It's a great day for a touch of Ireland and a poem by Eavan Boland... and thanks to Robyn Hood Black, we have just that! Also, get a glimpse of her first round experience in the Poetry Madness.
Diane Mayr is a Poetry Friday roundup all by herself - all about Eve at Random Noodling, Irish Sweaters at Kurious Kitty, a wonderful quote at KK's Kwotes, and an original poem Kilroy Was Here at her Kids of the Homefront Army. Well done!
Hear two poems by Nick Flynn (whose memoir is the basis of the film Being Flynn) today at the Stenhouse Blog.
It's a slice of life from Carol Wilcox all about the how, why, and result of her experience in March Poetry Madness. An excellent read.
At the always yummy Alphabet Soup, Jama features Kate Coombs (a 30 Poets/30 Days poet this year!) talking about her gorgeous new poetry collection, Water Sings Blue.
How about a bit of Browning for your Friday? You can find Robert Browning's My Last Duchess at Sherry's Semicolon blog.
A post so nice, I'll mention it twice - Linda from TeacherDance has her class at The Poem Farm today. Great work on display by a younger generation!
They are thinking toads (and J. Patrick Lewis) at the Write Sisters today. (And a bit more March Poetry Madness for you, too!)
It is always a good day when Elaine Magliaro shares a new list poem... and she's given us Things to Do If You Are a Giraffe today at the Wild Rose Reader. A good day!
Patriotic poetry for children is the topic today at Poetry for Children, Sylvia Vardell's must read blog (you do read it, don't you?).
An original poem, Apple Seeds, gets planted today courtesy of Steven Withrow at his Crackles of Speech. (You will see more from Steven in this year's 30 Poets/30 Days, by the way).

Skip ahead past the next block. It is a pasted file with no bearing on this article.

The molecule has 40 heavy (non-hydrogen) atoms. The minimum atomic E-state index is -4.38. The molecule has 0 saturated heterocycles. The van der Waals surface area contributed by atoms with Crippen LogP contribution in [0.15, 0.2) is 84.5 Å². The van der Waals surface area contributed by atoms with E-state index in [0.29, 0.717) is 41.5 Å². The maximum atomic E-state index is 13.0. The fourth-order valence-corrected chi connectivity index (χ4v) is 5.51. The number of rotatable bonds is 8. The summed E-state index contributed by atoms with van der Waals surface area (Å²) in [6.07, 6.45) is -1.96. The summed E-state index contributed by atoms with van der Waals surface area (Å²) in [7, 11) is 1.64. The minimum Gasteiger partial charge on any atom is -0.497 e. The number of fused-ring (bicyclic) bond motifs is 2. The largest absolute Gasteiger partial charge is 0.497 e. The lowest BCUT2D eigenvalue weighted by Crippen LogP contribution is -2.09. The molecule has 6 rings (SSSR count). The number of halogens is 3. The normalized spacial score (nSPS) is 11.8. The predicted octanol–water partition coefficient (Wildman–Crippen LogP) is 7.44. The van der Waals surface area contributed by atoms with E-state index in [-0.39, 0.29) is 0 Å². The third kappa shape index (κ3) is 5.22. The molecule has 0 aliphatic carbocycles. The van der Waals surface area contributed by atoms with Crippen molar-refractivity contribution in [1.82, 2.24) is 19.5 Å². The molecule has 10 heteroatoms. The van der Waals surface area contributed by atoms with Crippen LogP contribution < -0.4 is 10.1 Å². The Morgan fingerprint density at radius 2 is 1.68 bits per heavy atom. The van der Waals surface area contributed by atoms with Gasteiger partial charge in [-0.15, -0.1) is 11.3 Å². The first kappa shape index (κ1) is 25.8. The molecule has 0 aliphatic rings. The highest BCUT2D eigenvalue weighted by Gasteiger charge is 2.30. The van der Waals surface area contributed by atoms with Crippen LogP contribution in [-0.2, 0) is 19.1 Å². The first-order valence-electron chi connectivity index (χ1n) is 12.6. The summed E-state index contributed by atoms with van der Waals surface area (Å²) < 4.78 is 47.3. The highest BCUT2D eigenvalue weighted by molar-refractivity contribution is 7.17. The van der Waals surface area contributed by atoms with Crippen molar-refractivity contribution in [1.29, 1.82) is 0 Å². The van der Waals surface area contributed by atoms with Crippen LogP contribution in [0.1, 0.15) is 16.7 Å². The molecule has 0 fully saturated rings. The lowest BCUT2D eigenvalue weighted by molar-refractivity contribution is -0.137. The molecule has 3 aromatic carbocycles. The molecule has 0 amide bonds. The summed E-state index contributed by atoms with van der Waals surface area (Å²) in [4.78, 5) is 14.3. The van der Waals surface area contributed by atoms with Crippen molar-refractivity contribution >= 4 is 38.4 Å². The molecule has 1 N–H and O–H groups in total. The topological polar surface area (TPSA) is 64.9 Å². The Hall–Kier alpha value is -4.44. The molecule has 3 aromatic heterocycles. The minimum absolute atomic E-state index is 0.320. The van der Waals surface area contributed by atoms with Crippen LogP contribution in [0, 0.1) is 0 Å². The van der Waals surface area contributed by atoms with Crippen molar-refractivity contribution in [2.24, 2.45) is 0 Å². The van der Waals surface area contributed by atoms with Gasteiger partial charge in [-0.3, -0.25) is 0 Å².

Over at the Iris Chronicles, today we get Author's Prayer by Ilya Kaminsky (as well as information about this deaf poet who, I must admit, I did not know. That has been rectified!).
Wordsworth! Need I say more? Well, I will, as I send you over to the Teaching Authors to see Daffodils and a bit of a tribute to one of their own.
The incomparable Charles Ghigna, also known as Father Goose, lets us peek inside his new book, I See Spring (with illustrations by AG Jatkowska). Fantastic!
Animals and humans often use the same tools... often differently. David Elzey has an original poem up about Tools. Definitely food for thought.
Found poetry... from a biology textbook! That's what Liz Steinglass shares today with her poem What is Life. And it has the phrase "consider barnacles" in it. Could you ask for more?
Time. It doesn't work the same for all of us, I think, and Ruth at There's is no such thing as a God-forsaken town shares Tamara Madison's Analog Time as well as some interesting and funny slices of life about... time!
Janet Squires talks about a bio of William Butler Yeats - check out the cover illustration!
Double the fun from Lorie Ann Grover: at her On Point, she gives us an original poem, Sea Swirl; at readertotz we get some Mother Goose!
At Biblio File, Jennie has a review of the verse novel Hurricane Dancers by Margarita Engle (who, I am pleased to point out, is part of the 2012 edition of 30 Poets/30 Days!).
And last, but certainly not least, read and interview with and a poem from the UK's Julia Donaldson (a Children's Laureate there, I must note!) over at Paper Tigers. She's talking libraries and helping fight against cuts in their services in the UK. Sounds painfully familiar, yes? Her Library Poem is apt everywhere.